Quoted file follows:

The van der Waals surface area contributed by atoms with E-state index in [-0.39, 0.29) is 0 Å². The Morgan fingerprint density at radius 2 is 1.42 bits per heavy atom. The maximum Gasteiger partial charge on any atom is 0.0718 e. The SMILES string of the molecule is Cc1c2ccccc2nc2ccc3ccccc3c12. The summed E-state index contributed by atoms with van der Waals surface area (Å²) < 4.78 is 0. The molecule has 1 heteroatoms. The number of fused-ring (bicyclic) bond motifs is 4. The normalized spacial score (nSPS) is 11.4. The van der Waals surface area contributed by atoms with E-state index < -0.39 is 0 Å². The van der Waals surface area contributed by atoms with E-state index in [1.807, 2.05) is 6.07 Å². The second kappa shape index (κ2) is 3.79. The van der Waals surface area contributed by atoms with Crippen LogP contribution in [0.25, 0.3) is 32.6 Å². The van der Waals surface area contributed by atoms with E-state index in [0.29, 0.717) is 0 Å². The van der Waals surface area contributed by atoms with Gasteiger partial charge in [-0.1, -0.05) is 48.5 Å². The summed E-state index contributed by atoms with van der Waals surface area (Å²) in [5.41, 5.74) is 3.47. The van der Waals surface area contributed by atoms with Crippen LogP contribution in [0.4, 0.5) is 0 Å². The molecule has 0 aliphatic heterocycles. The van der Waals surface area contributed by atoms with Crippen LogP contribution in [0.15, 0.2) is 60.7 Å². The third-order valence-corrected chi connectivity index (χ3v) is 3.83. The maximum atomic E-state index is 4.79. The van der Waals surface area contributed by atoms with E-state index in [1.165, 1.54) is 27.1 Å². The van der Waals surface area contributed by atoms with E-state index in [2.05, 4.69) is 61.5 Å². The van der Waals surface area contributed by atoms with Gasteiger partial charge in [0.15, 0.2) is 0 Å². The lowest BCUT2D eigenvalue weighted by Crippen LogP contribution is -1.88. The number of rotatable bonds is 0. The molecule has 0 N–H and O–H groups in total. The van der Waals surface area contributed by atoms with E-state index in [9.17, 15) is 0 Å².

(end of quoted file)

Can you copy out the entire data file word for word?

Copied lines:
The van der Waals surface area contributed by atoms with E-state index in [-0.39, 0.29) is 0 Å². The Morgan fingerprint density at radius 2 is 1.42 bits per heavy atom. The maximum Gasteiger partial charge on any atom is 0.0718 e. The SMILES string of the molecule is Cc1c2ccccc2nc2ccc3ccccc3c12. The summed E-state index contributed by atoms with van der Waals surface area (Å²) < 4.78 is 0. The molecule has 1 heteroatoms. The number of fused-ring (bicyclic) bond motifs is 4. The normalized spacial score (nSPS) is 11.4. The van der Waals surface area contributed by atoms with E-state index < -0.39 is 0 Å². The van der Waals surface area contributed by atoms with E-state index in [1.807, 2.05) is 6.07 Å². The second kappa shape index (κ2) is 3.79. The van der Waals surface area contributed by atoms with Crippen LogP contribution in [0.25, 0.3) is 32.6 Å². The van der Waals surface area contributed by atoms with E-state index in [0.29, 0.717) is 0 Å². The van der Waals surface area contributed by atoms with Gasteiger partial charge in [-0.1, -0.05) is 48.5 Å². The summed E-state index contributed by atoms with van der Waals surface area (Å²) in [5.41, 5.74) is 3.47. The van der Waals surface area contributed by atoms with Crippen LogP contribution in [0.4, 0.5) is 0 Å². The molecule has 0 aliphatic heterocycles. The van der Waals surface area contributed by atoms with Crippen LogP contribution in [0.15, 0.2) is 60.7 Å². The third-order valence-corrected chi connectivity index (χ3v) is 3.83. The maximum atomic E-state index is 4.79. The van der Waals surface area contributed by atoms with E-state index in [1.165, 1.54) is 27.1 Å². The van der Waals surface area contributed by atoms with E-state index in [2.05, 4.69) is 61.5 Å². The van der Waals surface area contributed by atoms with Gasteiger partial charge in [0.15, 0.2) is 0 Å². The lowest BCUT2D eigenvalue weighted by Crippen LogP contribution is -1.88. The number of rotatable bonds is 0. The molecule has 0 N–H and O–H groups in total. The van der Waals surface area contributed by atoms with E-state index in [9.17, 15) is 0 Å².